Analysis of Sound Dramaturgy Iranian of feature film — ‘ Ye Habe Ghand ‘
“Ye Habe Ghand”, literally translated to ‘A cube of Sugar’ is a wonderful Iranian feature film directed by Seyyed Reza Mir-Karimi. The film premiered in 2011 and was also nominated for the Best Foreign Language film at the Oscars in 2012. The story revolves around two main plots — the main one being the marriage of the youngest daughter of the family, Passandideh with a groom that is studying in a western country; and the other being a plot about her brother-in-law and his infamous reputation. The timeline of the film occurs over two days. Moreover, the entire film is shot in the interior of the big ancestral house of this family. The house has a large garden, some windows that overlook the outside streets, a large kitchen, many small rooms and outdoor sitting areas.
In the very beginning of the film, I immediately noticed the use of many J-cuts that basically establish the melancholic emptiness of the house, to begin with. We hear the stopping of car engines in one J-cut, followed by a jump cut audio-visual of the interior of the house as the protagonist goes to open the door for her relatives who have arrived in those cars. It is a very smart way to highlight certain things about the exterior of the house (which is rarely seen on camera, just heard throughout the film). Another such instance is when the ladies of the house are cooking in the kitchen and there is a celebration happening in one of the neighboring houses. We can hear celebratory chants and music, as the women look out the window. This background sound that never appeared on screen, still gives so much depth to the conversation that follows about the marriage that is about to happen in their own house.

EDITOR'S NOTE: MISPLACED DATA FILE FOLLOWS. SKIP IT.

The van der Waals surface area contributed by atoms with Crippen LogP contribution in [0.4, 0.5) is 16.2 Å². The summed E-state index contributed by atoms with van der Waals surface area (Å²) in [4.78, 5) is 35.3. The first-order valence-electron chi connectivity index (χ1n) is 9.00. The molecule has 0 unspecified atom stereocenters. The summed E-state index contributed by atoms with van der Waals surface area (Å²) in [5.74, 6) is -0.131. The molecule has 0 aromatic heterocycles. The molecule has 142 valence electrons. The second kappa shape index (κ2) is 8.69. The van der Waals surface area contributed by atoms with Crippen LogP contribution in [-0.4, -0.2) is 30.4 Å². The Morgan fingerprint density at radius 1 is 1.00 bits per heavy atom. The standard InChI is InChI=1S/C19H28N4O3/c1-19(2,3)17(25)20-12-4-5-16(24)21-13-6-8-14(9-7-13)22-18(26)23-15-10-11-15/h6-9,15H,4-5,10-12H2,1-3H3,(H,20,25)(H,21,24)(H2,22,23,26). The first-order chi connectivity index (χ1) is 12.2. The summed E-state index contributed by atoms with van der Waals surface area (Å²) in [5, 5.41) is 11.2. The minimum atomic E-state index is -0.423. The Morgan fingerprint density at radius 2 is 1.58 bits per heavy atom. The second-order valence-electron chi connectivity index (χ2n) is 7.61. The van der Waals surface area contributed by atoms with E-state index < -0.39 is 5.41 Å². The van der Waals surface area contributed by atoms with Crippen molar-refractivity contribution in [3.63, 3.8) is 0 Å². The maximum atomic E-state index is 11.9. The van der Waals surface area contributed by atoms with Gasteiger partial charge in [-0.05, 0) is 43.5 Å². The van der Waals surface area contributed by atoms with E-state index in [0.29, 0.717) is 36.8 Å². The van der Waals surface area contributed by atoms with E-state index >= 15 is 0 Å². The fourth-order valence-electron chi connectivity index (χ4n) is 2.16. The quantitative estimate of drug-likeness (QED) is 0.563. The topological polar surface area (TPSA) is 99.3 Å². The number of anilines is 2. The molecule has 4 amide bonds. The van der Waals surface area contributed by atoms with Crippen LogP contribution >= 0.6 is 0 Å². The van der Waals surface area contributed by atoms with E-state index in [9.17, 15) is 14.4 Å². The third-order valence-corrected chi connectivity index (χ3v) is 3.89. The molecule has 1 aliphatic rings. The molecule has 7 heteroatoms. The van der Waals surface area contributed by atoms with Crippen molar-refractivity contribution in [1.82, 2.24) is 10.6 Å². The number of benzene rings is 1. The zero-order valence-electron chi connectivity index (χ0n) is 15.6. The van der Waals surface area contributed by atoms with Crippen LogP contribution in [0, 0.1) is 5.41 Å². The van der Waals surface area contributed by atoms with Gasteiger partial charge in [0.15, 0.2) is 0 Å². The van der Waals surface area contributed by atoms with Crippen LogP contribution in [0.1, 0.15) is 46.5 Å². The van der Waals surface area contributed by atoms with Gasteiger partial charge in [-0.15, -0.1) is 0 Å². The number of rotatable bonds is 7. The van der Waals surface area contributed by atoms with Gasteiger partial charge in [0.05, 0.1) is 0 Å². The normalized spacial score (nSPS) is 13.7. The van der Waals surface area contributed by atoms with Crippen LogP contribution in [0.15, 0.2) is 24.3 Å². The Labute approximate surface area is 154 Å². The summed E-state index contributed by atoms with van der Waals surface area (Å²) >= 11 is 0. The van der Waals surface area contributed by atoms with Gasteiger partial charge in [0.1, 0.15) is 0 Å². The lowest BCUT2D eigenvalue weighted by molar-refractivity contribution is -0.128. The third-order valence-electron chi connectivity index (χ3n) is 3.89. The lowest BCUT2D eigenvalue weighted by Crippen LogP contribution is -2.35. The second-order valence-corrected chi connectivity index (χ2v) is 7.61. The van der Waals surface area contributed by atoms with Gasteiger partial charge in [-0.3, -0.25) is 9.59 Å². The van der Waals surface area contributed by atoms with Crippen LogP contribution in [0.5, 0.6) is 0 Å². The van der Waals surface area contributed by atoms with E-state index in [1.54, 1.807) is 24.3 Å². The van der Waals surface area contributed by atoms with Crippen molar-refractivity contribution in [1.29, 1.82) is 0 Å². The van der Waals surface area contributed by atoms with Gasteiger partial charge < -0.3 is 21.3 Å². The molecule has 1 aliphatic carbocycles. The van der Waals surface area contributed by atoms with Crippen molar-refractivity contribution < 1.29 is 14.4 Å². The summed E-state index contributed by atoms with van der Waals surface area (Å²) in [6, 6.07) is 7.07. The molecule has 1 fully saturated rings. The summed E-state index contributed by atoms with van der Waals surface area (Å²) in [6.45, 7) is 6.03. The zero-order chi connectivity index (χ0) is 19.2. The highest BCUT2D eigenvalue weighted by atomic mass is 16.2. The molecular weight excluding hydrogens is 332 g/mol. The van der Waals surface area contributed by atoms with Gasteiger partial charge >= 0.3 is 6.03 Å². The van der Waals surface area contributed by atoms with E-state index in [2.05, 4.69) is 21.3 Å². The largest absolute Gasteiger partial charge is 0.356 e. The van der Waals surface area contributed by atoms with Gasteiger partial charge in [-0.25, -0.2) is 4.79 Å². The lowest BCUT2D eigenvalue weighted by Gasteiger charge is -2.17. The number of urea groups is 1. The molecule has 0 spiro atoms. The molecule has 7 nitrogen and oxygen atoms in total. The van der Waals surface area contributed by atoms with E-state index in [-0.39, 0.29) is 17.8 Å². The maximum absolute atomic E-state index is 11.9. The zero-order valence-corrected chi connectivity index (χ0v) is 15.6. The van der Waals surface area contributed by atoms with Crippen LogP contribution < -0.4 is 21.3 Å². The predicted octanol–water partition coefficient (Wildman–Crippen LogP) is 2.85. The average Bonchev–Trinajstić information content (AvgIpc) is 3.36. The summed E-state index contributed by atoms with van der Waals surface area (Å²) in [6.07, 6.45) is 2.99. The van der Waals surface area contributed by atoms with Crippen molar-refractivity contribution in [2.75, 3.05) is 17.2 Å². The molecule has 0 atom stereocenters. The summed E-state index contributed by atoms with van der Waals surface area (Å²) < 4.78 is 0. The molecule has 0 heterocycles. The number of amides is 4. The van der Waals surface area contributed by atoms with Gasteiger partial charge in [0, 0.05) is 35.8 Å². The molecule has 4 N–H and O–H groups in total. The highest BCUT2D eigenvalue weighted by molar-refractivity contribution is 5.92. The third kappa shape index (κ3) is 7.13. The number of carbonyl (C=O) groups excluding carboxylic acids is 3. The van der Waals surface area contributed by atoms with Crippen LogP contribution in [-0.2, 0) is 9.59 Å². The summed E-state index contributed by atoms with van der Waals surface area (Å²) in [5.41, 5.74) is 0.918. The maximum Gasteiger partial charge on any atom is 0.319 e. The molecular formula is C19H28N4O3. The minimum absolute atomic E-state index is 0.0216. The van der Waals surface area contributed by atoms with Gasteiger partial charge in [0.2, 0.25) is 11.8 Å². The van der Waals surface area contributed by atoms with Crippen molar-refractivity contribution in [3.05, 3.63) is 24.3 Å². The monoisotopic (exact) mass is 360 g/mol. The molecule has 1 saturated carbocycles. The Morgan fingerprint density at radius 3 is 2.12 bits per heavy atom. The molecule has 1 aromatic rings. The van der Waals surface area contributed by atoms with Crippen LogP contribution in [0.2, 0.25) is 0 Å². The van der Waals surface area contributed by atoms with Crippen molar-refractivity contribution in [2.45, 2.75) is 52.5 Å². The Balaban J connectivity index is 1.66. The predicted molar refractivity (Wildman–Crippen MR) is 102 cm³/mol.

The entire film centers around the fact that there are many visiting people in this house. Overlapping dialogues and actions emanate this feeling of the systematic chaos of a house that is about to have a big wedding. I cannot help but wonder how most of these dialogues were recorded on set. I am sure that it took the cast and crew many rehearsals to be able to get live dialogues and place the microphones in correct places. I also feel that the blocking style and pace of the sequences that had many overlapping dialogues must have been rehearsed like it would have been in stage theatre. Each dialogue had to be timed so that the next is not lost. Credit to the sound recorder, mixer and boom operator for pulling that off to perfection.
Also, it’s important to point out that many of these dialogue sequences are accompanied with onscreen actions, like that of washing dishes or hanging clothes out to dry or preparing utensils. For such scenes, most of the action sounds were probably recorded in post as Foley sounds, since the live sound mixer and recorder would be focusing on capturing the dialogues on set. The authenticity of the Foley sounds is so accurate that it seems they were recorded using the same items in the same space using field microphones, as opposed to being recorded in a studio.